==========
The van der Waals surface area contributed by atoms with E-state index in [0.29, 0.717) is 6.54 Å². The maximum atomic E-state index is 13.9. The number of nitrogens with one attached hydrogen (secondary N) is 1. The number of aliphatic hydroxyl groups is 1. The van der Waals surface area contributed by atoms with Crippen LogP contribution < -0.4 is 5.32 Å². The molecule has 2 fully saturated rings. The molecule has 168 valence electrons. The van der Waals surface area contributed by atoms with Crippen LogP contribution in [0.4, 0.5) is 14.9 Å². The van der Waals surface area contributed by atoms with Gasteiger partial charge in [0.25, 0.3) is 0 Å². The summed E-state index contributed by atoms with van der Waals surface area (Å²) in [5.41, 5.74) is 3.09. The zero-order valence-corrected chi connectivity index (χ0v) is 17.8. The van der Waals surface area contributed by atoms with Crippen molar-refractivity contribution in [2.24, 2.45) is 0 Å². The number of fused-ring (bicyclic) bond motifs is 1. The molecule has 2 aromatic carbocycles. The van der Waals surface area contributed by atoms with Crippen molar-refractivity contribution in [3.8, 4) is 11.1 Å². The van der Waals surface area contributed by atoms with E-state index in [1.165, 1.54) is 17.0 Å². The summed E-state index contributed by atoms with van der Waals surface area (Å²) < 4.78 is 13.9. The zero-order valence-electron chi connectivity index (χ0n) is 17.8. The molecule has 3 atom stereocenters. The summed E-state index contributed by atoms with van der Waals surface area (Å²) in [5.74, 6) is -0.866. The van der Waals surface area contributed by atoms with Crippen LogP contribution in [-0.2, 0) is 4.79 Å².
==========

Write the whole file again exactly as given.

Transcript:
The van der Waals surface area contributed by atoms with E-state index in [0.29, 0.717) is 6.54 Å². The maximum atomic E-state index is 13.9. The number of nitrogens with one attached hydrogen (secondary N) is 1. The number of aliphatic hydroxyl groups is 1. The van der Waals surface area contributed by atoms with Crippen LogP contribution < -0.4 is 5.32 Å². The molecule has 2 fully saturated rings. The molecule has 168 valence electrons. The van der Waals surface area contributed by atoms with Crippen LogP contribution in [0.4, 0.5) is 14.9 Å². The van der Waals surface area contributed by atoms with Gasteiger partial charge in [0.25, 0.3) is 0 Å². The summed E-state index contributed by atoms with van der Waals surface area (Å²) in [5.41, 5.74) is 3.09. The zero-order valence-corrected chi connectivity index (χ0v) is 17.8. The van der Waals surface area contributed by atoms with Crippen molar-refractivity contribution in [2.24, 2.45) is 0 Å². The number of fused-ring (bicyclic) bond motifs is 1. The molecule has 2 aromatic carbocycles. The van der Waals surface area contributed by atoms with Crippen molar-refractivity contribution in [3.8, 4) is 11.1 Å². The van der Waals surface area contributed by atoms with E-state index in [1.165, 1.54) is 17.0 Å². The summed E-state index contributed by atoms with van der Waals surface area (Å²) < 4.78 is 13.9. The zero-order valence-electron chi connectivity index (χ0n) is 17.8. The molecule has 3 atom stereocenters. The summed E-state index contributed by atoms with van der Waals surface area (Å²) in [5.74, 6) is -0.866. The van der Waals surface area contributed by atoms with Crippen LogP contribution in [-0.2, 0) is 4.79 Å².